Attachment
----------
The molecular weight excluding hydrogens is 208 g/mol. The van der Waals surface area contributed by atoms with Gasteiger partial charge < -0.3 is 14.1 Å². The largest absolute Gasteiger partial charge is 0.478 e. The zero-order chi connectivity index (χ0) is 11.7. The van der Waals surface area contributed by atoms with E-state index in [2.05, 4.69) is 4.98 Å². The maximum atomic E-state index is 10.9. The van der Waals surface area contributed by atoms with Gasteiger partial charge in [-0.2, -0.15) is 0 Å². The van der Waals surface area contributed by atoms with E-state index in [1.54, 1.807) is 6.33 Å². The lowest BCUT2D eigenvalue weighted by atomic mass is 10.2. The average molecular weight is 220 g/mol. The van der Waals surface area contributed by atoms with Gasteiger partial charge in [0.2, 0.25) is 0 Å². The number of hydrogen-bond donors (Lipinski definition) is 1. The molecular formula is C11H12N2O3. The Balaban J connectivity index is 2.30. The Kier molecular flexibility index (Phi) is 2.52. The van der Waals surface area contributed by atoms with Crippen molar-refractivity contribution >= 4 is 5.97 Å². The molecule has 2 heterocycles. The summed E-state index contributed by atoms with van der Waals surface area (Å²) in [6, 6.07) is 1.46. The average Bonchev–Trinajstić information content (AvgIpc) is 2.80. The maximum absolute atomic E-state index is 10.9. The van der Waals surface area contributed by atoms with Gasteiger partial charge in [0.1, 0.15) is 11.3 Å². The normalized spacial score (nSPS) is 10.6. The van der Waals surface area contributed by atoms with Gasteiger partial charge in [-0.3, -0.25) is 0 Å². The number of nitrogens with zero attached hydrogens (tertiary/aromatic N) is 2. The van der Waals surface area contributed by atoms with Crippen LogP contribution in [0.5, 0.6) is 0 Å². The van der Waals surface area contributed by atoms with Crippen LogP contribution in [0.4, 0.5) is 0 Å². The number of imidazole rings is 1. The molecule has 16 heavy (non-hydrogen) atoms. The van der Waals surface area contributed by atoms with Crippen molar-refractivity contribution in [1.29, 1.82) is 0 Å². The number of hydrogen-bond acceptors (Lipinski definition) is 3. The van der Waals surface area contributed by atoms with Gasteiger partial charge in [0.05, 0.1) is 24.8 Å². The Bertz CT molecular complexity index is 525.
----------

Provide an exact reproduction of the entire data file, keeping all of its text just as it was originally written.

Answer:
The molecular weight excluding hydrogens is 208 g/mol. The van der Waals surface area contributed by atoms with Gasteiger partial charge < -0.3 is 14.1 Å². The largest absolute Gasteiger partial charge is 0.478 e. The zero-order chi connectivity index (χ0) is 11.7. The van der Waals surface area contributed by atoms with E-state index in [2.05, 4.69) is 4.98 Å². The maximum atomic E-state index is 10.9. The van der Waals surface area contributed by atoms with Gasteiger partial charge in [-0.2, -0.15) is 0 Å². The van der Waals surface area contributed by atoms with E-state index in [1.54, 1.807) is 6.33 Å². The lowest BCUT2D eigenvalue weighted by atomic mass is 10.2. The average molecular weight is 220 g/mol. The van der Waals surface area contributed by atoms with Gasteiger partial charge in [0.2, 0.25) is 0 Å². The number of hydrogen-bond donors (Lipinski definition) is 1. The molecular formula is C11H12N2O3. The Balaban J connectivity index is 2.30. The Kier molecular flexibility index (Phi) is 2.52. The van der Waals surface area contributed by atoms with Crippen molar-refractivity contribution >= 4 is 5.97 Å². The molecule has 2 heterocycles. The summed E-state index contributed by atoms with van der Waals surface area (Å²) in [6, 6.07) is 1.46. The average Bonchev–Trinajstić information content (AvgIpc) is 2.80. The maximum absolute atomic E-state index is 10.9. The van der Waals surface area contributed by atoms with Gasteiger partial charge in [0.1, 0.15) is 11.3 Å². The normalized spacial score (nSPS) is 10.6. The van der Waals surface area contributed by atoms with Gasteiger partial charge in [-0.3, -0.25) is 0 Å². The number of nitrogens with zero attached hydrogens (tertiary/aromatic N) is 2. The van der Waals surface area contributed by atoms with Crippen LogP contribution in [0.5, 0.6) is 0 Å². The van der Waals surface area contributed by atoms with Crippen LogP contribution in [0.4, 0.5) is 0 Å². The number of imidazole rings is 1. The molecule has 16 heavy (non-hydrogen) atoms. The van der Waals surface area contributed by atoms with Crippen molar-refractivity contribution in [1.29, 1.82) is 0 Å². The number of hydrogen-bond acceptors (Lipinski definition) is 3. The van der Waals surface area contributed by atoms with Gasteiger partial charge in [0.05, 0.1) is 24.8 Å². The Bertz CT molecular complexity index is 525.